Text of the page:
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In New Orleans, Business Faces Headwinds

In New Orleans, Business Faces Headwinds

Rebecca Ruiz09.02.08, 7:25 PM ET

NEW ORLEANS – Michael Hecht’s phone started ringing Friday.

Several members of his board wanted to talk. Hecht is president and CEO of Greater New Orleans Inc., an economic development company whose board members include executives from AT&T Louisiana, Chase Bank and Shell Exploration & Production. The concern: If Gustav struck with the force first predicted, it would become even harder to pitch the Big Easy as a destination for company headquarters or major offices.

Their worst fears were not realized. What Hecht, who was riding out the storm in Natchez, La., and other business leaders expressed today was relief.

“Without question, we came out of this battle tested,” he said. “That’s the general consensus I’m picking up on.” Nevertheless, the central worry remains. In the wake of Hurricane Katrina three years ago, many companies reevaluated whether they should have large bases in the flood-prone city.

Some, like Shell, made huge reinvestments in the community, even buying homes for employees in nearby towns as a way of luring them back to work in the area. Others, especially small businesses, went under and never returned. Some 7,900 businesses died in the wake of Katrina. Gustav is a reminder.

“There are two sides of the story,” he said. “We’ve proved our mettle. On the flip side, we still have to creatively engage the perceived and real issues.”

A report by the non-partisan Political and Economic Research Council found more than two out of three small-business owners in areas affected by the 2005 hurricanes reported revenue losses as a direct result of storms, and as of August 2007, more than one in four small-business owners who were still in business were bringing in less than half of their pre-Katrina total revenues.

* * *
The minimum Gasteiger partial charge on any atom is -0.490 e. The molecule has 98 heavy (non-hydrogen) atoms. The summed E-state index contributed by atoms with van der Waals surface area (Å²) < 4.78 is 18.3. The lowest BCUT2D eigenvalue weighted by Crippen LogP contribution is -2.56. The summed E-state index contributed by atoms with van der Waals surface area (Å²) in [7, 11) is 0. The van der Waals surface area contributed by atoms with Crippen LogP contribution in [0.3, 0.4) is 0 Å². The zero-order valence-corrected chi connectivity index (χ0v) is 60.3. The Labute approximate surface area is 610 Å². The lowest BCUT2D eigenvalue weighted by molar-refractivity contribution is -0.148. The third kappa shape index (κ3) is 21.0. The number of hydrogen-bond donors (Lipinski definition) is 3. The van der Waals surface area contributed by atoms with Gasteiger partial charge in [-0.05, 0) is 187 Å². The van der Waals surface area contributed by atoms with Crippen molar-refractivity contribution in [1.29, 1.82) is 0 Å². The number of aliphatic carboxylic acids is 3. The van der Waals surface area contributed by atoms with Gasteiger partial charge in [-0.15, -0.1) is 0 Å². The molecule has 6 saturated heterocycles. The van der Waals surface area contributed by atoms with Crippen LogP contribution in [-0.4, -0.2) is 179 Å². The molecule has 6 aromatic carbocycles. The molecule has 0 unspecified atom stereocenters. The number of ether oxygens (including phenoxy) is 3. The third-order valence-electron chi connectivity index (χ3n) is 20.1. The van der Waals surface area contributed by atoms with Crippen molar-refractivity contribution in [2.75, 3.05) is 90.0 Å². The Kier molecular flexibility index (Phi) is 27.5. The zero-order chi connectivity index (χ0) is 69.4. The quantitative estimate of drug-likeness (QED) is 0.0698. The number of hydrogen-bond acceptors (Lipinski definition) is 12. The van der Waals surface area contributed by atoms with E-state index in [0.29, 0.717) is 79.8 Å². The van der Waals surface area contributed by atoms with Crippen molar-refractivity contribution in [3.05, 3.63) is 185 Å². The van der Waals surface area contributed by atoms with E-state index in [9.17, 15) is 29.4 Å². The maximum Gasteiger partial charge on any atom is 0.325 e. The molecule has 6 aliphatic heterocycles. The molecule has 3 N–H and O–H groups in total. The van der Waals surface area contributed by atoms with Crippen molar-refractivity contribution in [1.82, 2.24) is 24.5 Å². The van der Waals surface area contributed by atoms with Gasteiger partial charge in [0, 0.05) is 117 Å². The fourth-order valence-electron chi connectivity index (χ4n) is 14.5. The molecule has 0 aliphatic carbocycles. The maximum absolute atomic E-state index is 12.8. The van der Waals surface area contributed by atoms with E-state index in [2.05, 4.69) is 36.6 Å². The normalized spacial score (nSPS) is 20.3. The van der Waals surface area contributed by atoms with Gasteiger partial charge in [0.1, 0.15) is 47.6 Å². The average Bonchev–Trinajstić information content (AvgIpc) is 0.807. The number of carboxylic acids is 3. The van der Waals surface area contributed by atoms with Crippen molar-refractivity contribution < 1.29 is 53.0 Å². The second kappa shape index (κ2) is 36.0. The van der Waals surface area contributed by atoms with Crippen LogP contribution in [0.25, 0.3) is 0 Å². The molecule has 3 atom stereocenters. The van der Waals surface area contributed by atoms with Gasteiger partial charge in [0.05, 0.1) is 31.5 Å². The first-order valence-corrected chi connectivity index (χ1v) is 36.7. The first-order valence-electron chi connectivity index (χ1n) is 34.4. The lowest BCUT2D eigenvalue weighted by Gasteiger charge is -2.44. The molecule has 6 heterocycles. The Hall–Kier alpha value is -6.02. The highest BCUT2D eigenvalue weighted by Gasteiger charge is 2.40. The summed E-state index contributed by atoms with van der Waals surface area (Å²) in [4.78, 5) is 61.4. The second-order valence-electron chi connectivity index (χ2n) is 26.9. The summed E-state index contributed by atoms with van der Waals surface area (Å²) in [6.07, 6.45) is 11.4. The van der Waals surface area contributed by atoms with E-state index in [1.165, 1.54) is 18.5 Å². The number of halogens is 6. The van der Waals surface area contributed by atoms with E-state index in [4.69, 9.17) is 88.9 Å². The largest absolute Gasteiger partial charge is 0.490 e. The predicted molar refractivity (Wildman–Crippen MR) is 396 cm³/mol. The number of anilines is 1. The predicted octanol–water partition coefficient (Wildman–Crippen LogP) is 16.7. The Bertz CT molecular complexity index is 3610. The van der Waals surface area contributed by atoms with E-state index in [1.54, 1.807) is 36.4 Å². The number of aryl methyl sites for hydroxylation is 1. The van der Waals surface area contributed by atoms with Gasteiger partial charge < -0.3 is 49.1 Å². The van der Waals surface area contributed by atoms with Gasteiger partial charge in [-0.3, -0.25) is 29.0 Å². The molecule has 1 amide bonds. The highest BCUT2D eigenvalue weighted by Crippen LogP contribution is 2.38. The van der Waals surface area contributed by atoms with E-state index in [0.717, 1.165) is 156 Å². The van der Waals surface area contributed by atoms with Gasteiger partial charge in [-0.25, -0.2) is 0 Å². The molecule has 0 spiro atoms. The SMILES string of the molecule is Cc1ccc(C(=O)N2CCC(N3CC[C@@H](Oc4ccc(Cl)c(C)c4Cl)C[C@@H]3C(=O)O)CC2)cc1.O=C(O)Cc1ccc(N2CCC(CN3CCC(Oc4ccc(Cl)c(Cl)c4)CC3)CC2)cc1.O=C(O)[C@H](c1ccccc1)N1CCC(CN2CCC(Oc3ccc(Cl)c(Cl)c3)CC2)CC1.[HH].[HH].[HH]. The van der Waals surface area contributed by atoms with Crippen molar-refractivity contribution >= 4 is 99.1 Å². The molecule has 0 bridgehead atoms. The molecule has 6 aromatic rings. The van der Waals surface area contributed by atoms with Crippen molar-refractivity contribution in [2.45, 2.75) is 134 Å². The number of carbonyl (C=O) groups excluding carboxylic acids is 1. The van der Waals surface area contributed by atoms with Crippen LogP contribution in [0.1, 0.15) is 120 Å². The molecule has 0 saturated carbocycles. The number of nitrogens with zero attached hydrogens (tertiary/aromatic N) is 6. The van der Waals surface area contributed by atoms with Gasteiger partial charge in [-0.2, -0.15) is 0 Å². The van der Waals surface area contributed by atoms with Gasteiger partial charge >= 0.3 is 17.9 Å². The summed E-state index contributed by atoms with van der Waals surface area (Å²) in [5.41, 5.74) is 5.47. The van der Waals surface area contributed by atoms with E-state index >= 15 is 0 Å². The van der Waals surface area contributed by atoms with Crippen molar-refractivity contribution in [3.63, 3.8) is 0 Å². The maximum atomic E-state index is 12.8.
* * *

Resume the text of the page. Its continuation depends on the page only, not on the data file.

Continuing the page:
Another problem: Labor is in short supply. In August the area had a 4.1% unemployment rate, the lowest in the U.S.

But the study also found optimism: Nearly two in three believed their short-term business prospects were either “good” or “very good,” and more than two in three perceived their long-term business prospects to be promising as tourism rebounds to near pre-Katrina levels and the city continues to benefit from billions in government reconstructing funding.

Still, the stops-and-starts of hurricane season drive companies away. As an effort to lure them to the city, Greater New Orleans Inc. is considering offering business disruption insurance as part of an incentive package. Hecht said he’s yet to see another city provide a similar option, but the company is in the initial stages of developing the idea.

What’s more encouraging to Hecht is the arrival of technology companies and creative professional firms that value lower labor costs and possess mostly intellectual capital. About a dozen of these companies have established headquarters or a major office in the city, including Iseatz, Turbo Squid and the New Orleans Exchange.

Still, the lifeblood of the city’s economy comes from industries like trade, energy, banking and real estate, which require sophisticated emergency preparedness planning. Once stalled, they can have a significant financial impact on the city’s livelihood.

One legislative priority for the company is restoring the coastal wetlands, which many argue would shore up the city’s chances of resisting another Katrina-sized hurricane. Hecht sees this as particularly important for keeping the Port of Louisiana competitive against a widening Panama Canal and traffic at Los Angeles’ ports.

It’s a lot to do. Post-Gustav cleanup may be quick; other kinds of damage will take longer.

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